We also show that the expression of key genes involved in mitochondrial dynamics and biogenesis is dysregulated in the skeletal muscles. Mitochondrial dynamics is a tightly choreographed action of mitochondrial fusion (Opa1 and Mfn) and fission (Drp1 and Fis1) proteins [51]. Earlier studies have clearly shown that abnormal mitochondrial dynamics affect normal glucose disposal [36,43,44]. Opa1 is obligatory at the inner mitochondrial membrane (IMM) for tethering and fusion of membranes, and it is also critical for cristae remodeling [65]. Moreover, Opa1 levels decreased with the progression of insulin resistance [66]. The two isoforms of mitofusin (Mfn1 and Mfn2) cooperate and aid in mitochondrial outer membrane fusion. Mfn2 expression is greater in muscle compared with other tissues, and it is crucial for the sustenance and operation of the mitochondrial network [67,68]. Previous studies have noticed that Mfn2 is a crucial player in maintaining glucose homeostasis [41]. Mfn2 regulates insulin signaling and sensitivity in muscle and is often downregulated in the skeletal muscle of T2D patients [69,70]. A positive correlation between Mfn2 expression and improved insulin sensitivity via improved Glut4 translocation has also been reported [71]. Further, Mfn2 deficiency is frequently coupled with mitochondrial dysfunction and impaired mitochondrial dynamics [41]. Fis1 is a mitochondrial receptor protein that helps to recruit Drp1 for mitochondrial fission. Independent of Drp1 protein association, Fis1 can also promote fission through functioning as a negative regulator of fusion machinery, Opa1 and Mfn2 [72]. Our study shows a significant reduction in Opa1 and Mfn2 expression in the skeletal muscle, and this could be responsible for the abnormal mitochondrial structure and could potentially contribute to insulin resistance. Our data show that Fis1 expression is increased in the LP samples compared with the controls, indicating a possible imbalance in the mitochondrial fission mechanism. However, another key gene involved in the fission process Drp1 showed no increase. The lack of Drp1 response might justify the presence of giant mitochondria in the LP samples, considering the critical role of Drp1 in mitochondrial fission [73]. Although inadequate, it is likely that increased Fis1 was a compensatory attempt to reduce Opa1 and Mfn2 and to promote mitochondrial fission [72]. Further, maternal LP diet altered the expression of several genes associated with mitochondrial biogenesis [23]. The transcriptional coactivator Pgc1b is a positive regulator of mitochondrial function and biogenesis in skeletal muscle [74]. Pgc1b is essential for adequate expression of genes associated with ETC and oxidative phosphorylation (OXPHOS), which regulate basal energy homeostasis [75]. Overexpression of Pgc1b in skeletal muscle was shown to improve diet-induced insulin resistance in rats [76]. As a co-transcription activator, Pgc1a/b induces mitochondrial biogenesis through the activation of a variety of transcription factors such as Esrra, Nrf1, and Nrf2 [77]. Esrra is an orphan nuclear receptor that targets several gene networks connected to mitochondrial biogenesis and glucose homeostasis [77]. Nrf1 and Nrf2 are critical factors to the series of events steps leading to enhance the transcription of important mitochondrial enzymes. In addition, they are found to interact with the mitochondrial transcription factor that facilitates transcription and mtDNA replication [78]. Furthermore, Nrf2 expression has been shown to reduce blood glucose levels and skeletal muscle glycogen content [79]. We had previously reported that the glycogen synthesis in skeletal muscle of LP female rats were inhibited [26]. It is likely that the downregulation of Pgc1 might lead to reduced Esrra, Nrf1, and Nrf2 expression, which could further impact the mitochondrial complex protein levels and establish a vicious metabolic cycle with the onset of insulin resistance. Reduced Pgc1 protein level is observed in skeletal muscles of T2D patients due to hypermethylation of the promoter [40,80]. Our data show Pgc1b levels were downregulated in the LP skeletal muscle, which indicates that mitochondrial biogenesis is impaired. The mismatch between the in utero and postnatal environments can introduce histones modifications in the Pgc1 promoter of skeletal muscle [81]. Although further studies are warranted to confirm the promotor methylation status of Pgc1 in our model, previous studies indicate that epigenetic changes may play a major role in reduced Pgc1 expression and associated mitochondria dysfunction [81,82]. Further, the adaptive response of skeletal muscle to energy demand is often synchronized through increased mitochondrial biogenesis, which is, in turn, regulated by complex networks of genes, including Pgc1, Esrra, Nrf1, and Nrf2 [40,41]. The dampened responses of these genes found in our study indicate that the mitochondrial adaptive response arm in the LP skeletal muscle is crippled by in utero LP programming. On the other hand, Pgc1a levels, most studied homolog of Pgc1b, were not different between the groups, suggesting that Pgc1b plays a major role in muscle mitochondrial biogenesis. Comparable results were reported in a previous study in which they found Pgc1b is more potent in stimulating mitochondrial biogenesis and respiration compared with Pgc1a [83]. Moreover, under basal (non-exercise stimulated) settings, the Pgc1b in skeletal muscle is found to be expressed 28 times higher than that of Pgc1a [41,84]. Hence, the unstimulated condition in the present study explains the diminished role of Pgc1a.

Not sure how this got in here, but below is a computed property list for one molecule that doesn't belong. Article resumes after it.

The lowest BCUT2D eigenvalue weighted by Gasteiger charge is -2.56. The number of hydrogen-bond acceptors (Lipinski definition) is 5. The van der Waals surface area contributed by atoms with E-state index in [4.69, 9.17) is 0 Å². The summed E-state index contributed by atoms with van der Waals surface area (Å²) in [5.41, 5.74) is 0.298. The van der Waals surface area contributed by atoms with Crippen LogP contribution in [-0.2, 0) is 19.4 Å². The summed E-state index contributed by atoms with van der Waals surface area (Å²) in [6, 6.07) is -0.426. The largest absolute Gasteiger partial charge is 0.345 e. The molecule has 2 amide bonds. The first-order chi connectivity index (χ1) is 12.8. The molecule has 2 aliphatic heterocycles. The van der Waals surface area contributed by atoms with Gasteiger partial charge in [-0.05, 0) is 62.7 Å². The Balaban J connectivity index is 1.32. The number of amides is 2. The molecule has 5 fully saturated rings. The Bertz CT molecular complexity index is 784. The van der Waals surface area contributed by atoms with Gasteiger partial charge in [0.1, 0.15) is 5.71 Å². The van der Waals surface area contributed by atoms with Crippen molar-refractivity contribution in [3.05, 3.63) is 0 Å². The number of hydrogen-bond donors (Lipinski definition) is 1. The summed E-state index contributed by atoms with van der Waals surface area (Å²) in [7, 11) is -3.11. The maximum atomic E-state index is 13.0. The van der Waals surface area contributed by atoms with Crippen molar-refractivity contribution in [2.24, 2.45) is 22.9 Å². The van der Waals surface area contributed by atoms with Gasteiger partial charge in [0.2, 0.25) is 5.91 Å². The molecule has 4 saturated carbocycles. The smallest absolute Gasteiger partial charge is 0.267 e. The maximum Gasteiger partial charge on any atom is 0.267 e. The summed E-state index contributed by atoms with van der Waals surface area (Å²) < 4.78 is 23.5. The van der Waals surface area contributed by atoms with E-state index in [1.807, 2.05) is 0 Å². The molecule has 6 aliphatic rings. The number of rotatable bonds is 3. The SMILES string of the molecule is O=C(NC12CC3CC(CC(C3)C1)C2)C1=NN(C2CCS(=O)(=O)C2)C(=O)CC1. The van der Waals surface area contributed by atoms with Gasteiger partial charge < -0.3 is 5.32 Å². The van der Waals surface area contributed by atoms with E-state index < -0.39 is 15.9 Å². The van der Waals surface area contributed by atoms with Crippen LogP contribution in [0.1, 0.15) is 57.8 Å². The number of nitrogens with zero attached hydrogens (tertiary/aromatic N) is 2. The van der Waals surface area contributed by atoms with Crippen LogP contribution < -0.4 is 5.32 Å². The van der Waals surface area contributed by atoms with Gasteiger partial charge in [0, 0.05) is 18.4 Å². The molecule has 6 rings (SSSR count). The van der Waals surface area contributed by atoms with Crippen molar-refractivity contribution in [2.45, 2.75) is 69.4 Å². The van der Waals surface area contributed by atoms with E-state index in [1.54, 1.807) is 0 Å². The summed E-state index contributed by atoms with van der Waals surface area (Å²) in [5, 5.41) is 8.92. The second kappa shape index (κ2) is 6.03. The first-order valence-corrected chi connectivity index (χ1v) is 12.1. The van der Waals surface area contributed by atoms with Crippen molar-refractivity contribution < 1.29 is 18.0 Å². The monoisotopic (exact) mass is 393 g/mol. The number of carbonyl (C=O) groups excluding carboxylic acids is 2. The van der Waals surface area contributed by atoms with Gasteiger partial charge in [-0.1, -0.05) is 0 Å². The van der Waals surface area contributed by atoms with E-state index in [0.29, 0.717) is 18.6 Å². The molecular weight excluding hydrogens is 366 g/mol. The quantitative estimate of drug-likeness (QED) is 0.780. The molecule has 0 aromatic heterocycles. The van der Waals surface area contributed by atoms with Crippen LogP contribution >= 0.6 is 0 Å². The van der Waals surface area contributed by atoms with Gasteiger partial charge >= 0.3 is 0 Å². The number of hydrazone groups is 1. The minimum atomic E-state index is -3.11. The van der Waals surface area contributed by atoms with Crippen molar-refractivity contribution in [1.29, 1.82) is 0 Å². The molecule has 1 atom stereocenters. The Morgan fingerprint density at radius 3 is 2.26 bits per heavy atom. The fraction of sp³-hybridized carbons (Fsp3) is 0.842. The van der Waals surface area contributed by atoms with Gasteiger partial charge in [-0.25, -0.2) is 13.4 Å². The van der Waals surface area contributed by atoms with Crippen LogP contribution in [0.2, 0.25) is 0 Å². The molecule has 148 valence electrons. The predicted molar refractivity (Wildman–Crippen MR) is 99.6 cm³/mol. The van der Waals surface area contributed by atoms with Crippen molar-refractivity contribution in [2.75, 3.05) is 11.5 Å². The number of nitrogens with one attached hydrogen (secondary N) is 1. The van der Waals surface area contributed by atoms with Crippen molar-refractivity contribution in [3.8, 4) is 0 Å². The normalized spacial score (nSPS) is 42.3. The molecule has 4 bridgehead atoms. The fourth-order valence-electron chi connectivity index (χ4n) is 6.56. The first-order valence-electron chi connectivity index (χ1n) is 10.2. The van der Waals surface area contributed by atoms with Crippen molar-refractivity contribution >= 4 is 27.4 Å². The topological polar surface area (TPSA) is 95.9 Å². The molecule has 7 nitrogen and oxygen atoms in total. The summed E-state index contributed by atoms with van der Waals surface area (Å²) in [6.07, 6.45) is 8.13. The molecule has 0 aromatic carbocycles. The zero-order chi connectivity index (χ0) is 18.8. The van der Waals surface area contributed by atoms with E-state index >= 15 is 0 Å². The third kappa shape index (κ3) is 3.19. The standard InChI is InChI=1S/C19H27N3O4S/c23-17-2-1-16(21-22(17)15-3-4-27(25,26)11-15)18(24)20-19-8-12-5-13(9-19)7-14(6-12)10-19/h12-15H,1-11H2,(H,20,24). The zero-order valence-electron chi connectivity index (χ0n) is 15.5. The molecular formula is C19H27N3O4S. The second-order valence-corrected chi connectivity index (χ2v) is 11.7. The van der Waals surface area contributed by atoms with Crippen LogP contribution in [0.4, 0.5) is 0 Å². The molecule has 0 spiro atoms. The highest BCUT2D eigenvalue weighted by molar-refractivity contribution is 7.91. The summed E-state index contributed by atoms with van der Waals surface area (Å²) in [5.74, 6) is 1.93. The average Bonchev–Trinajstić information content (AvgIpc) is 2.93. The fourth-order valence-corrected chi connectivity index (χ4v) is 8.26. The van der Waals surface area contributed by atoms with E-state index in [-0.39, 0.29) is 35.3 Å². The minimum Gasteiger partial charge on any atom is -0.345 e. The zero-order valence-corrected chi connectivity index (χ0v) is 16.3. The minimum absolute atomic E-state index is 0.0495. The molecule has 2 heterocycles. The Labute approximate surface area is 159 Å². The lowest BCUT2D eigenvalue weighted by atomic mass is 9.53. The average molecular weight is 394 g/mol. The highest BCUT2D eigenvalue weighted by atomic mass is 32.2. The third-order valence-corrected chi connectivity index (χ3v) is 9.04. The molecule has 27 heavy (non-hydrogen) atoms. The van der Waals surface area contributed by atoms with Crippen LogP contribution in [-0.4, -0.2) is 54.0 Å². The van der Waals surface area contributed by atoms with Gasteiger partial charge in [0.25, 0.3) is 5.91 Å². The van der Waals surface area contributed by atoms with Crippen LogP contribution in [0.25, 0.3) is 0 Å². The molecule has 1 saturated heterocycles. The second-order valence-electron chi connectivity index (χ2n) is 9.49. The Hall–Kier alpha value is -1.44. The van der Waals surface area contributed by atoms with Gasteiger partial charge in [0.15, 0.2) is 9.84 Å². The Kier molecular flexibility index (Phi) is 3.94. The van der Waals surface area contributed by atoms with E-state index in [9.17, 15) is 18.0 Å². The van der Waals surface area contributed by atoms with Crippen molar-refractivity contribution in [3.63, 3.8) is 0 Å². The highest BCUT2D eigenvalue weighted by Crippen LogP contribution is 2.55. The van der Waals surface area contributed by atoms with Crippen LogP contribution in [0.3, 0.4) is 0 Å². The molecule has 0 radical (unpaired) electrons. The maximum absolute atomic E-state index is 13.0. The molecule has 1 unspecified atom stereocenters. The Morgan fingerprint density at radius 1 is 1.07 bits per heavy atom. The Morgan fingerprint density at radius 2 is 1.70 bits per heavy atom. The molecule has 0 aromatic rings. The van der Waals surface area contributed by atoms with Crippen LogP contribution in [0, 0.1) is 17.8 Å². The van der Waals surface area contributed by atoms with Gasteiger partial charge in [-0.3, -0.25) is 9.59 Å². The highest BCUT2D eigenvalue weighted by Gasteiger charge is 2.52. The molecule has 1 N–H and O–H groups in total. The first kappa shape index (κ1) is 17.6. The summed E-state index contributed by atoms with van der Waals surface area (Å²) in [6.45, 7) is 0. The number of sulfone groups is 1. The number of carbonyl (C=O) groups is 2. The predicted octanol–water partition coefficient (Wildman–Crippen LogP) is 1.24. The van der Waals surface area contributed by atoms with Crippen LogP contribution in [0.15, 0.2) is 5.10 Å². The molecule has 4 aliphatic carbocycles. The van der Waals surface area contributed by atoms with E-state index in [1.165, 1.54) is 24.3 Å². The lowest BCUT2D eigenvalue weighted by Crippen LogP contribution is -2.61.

5. Conclusions